Left hemispheric dipole locations of the neuromagnetic mismatch negativity to frequency, intensity and duration deviants.
ABSTRACT The aim of the current study was to differentiate the sources of neuromagnetic mismatch negativity (MMNm) to deviants of different features. For this purpose, the MMNm of twenty-one healthy subjects (seven males) were recorded left-hemispherically. Subjects were stimulated monaurally in an oddball paradigm with standard tones of 1000 Hz and three different kinds of mismatch tones (frequency, duration and intensity deviants). Data analysis revealed mean MMNm dipole locations anterior, inferior and more medial than the N100m dipoles. The mean difference between the N100m and MMNm dipoles was in the range of up to 6 mm in one dimension. The dipole locations of all three kinds of deviants differed significantly from each other. The MMNm dipoles of both frequency and duration deviants were found to be significantly inferior to the corresponding source of intensity deviants, while the MMNm dipoles of duration and frequency deviants significantly differed in anterior-posterior direction. This differentiation between sources emphasizes the importance of feature analysis in MMN(m) generation.
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ABSTRACT: Multiple risk factors can affect the development of specific reading problems or dyslexia. In addition to the most prevalent and studied risk factor, phonological processing, also auditory discrimination problems have been found in children and adults with reading difficulties. The present study examined 37 children between the ages of 5 and 6, 11 of which had multiple risk factors for developing reading problems. The children participated in a passive oddball EEG experiment with sinusoidal sounds with changes in sound frequency, duration, or intensity. The responses to the standard stimuli showed a negative voltage shift in children at risk for reading problems compared to control children at 107-215ms in frontocentral areas corresponding to P1 offset and N250 onset. Source analyses showed that the difference originated from the left and right auditory cortices. Additionally, the children at risk for reading problems had a larger late discriminative negativity (LDN) response in amplitude for sound frequency change than the control children. The amplitudes at the P1-N250 time window showed correlations to letter knowledge and phonological identification whereas the amplitudes at the LDN time window correlated with verbal short-term memory and rapid naming. These results support the view that problems in basic auditory processing abilities precede the onset of reading instruction and can act as one of the risk factors for dyslexia.International journal of psychophysiology: official journal of the International Organization of Psychophysiology 04/2014; · 3.05 Impact Factor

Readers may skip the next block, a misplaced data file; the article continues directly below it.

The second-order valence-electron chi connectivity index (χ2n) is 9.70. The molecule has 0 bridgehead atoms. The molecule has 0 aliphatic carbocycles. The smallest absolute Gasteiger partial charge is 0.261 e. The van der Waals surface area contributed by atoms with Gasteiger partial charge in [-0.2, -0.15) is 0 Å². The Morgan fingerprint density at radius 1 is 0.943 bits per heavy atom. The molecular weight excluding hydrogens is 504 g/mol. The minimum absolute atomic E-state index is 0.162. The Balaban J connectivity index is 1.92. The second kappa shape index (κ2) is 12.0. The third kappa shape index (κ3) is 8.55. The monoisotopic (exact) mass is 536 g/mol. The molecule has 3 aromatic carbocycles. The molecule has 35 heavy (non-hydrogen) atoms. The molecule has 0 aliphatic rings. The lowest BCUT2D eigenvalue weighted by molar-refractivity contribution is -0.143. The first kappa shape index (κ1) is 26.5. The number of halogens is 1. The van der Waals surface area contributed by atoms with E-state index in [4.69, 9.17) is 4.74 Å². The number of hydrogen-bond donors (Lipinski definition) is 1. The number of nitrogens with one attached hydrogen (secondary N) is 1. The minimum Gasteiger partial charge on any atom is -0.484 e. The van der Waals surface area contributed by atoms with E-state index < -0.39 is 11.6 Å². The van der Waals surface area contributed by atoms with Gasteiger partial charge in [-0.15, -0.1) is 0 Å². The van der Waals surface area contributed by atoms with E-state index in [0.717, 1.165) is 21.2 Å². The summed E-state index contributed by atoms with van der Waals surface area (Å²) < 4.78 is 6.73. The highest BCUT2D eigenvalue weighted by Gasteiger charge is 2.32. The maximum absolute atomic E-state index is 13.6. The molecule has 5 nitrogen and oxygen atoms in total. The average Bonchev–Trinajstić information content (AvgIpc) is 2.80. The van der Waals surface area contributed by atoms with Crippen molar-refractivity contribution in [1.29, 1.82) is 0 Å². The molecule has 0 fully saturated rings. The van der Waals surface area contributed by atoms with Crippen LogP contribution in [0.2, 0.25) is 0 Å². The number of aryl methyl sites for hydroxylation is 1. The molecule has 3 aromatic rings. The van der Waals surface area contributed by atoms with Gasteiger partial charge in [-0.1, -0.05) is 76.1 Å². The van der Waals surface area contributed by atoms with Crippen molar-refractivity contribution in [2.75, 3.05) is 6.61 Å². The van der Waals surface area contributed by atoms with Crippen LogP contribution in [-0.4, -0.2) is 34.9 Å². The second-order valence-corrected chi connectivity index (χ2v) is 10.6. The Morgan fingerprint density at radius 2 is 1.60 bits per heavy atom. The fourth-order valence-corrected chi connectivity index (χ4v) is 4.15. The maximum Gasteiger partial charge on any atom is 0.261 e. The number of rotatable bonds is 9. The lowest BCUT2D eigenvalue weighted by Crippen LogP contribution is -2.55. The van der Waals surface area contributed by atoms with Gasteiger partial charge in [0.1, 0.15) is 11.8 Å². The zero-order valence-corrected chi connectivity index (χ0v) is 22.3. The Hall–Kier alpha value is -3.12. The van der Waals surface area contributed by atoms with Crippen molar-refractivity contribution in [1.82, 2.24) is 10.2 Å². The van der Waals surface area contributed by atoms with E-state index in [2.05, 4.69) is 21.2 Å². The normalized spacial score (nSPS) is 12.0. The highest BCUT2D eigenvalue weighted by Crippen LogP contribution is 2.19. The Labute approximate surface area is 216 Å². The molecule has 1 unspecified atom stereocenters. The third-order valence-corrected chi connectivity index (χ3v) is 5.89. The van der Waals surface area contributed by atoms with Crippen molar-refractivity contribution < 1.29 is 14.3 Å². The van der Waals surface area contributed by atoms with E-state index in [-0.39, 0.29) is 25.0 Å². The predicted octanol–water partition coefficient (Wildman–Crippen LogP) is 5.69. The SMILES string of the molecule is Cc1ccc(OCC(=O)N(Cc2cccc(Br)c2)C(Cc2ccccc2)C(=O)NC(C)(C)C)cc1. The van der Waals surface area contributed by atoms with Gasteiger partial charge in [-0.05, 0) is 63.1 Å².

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ABSTRACT: The Mismatch Negativity (MMN) is an event-related potential (ERP) sensitive to early auditory deviance detection and has been shown to be reduced in schizophrenia patients. Moreover, MMN amplitude reduction to duration deviant tones was found to be related to functional outcomes particularly, to neuropsychological (working memory and verbal domains) and psychosocial measures. While MMN amplitude is thought to be correlated with deficits of early sensory processing, the functional significance of MMN latency remains unclear so far. The present study focused on the investigation of MMN in relation to neuropsychological function in schizophrenia. Forty schizophrenia patients and 16 healthy controls underwent a passive oddball paradigm (2400 binaural tones; 88% standards [1 kHz, 80 db, 80 ms], 11% frequency deviants [1.2 kHz], 11% duration deviants [40 ms]) and a neuropsychological test-battery. Patients were assessed with regard to clinical symptoms. Compared to healthy controls schizophrenia patients showed diminished MMN amplitude and shorter MMN latency to both deviants as well as an impaired neuropsychological test performance. Severity of positive symptoms was related to decreased MMN amplitude to duration deviants. Furthermore, enhanced verbal memory performance was associated with prolonged MMN latency to frequency deviants in patients. The present study corroborates previous results of a diminished MMN amplitude and its association with positive symptoms in schizophrenia patients. Both, the findings of a shorter latency to duration and frequency deviants and the relationship of the latter with verbal memory in patients, emphasize the relevance of the temporal aspect of early auditory discrimination processing in schizophrenia.PLoS ONE 04/2014; 9(4):e84536. · 3.53 Impact Factor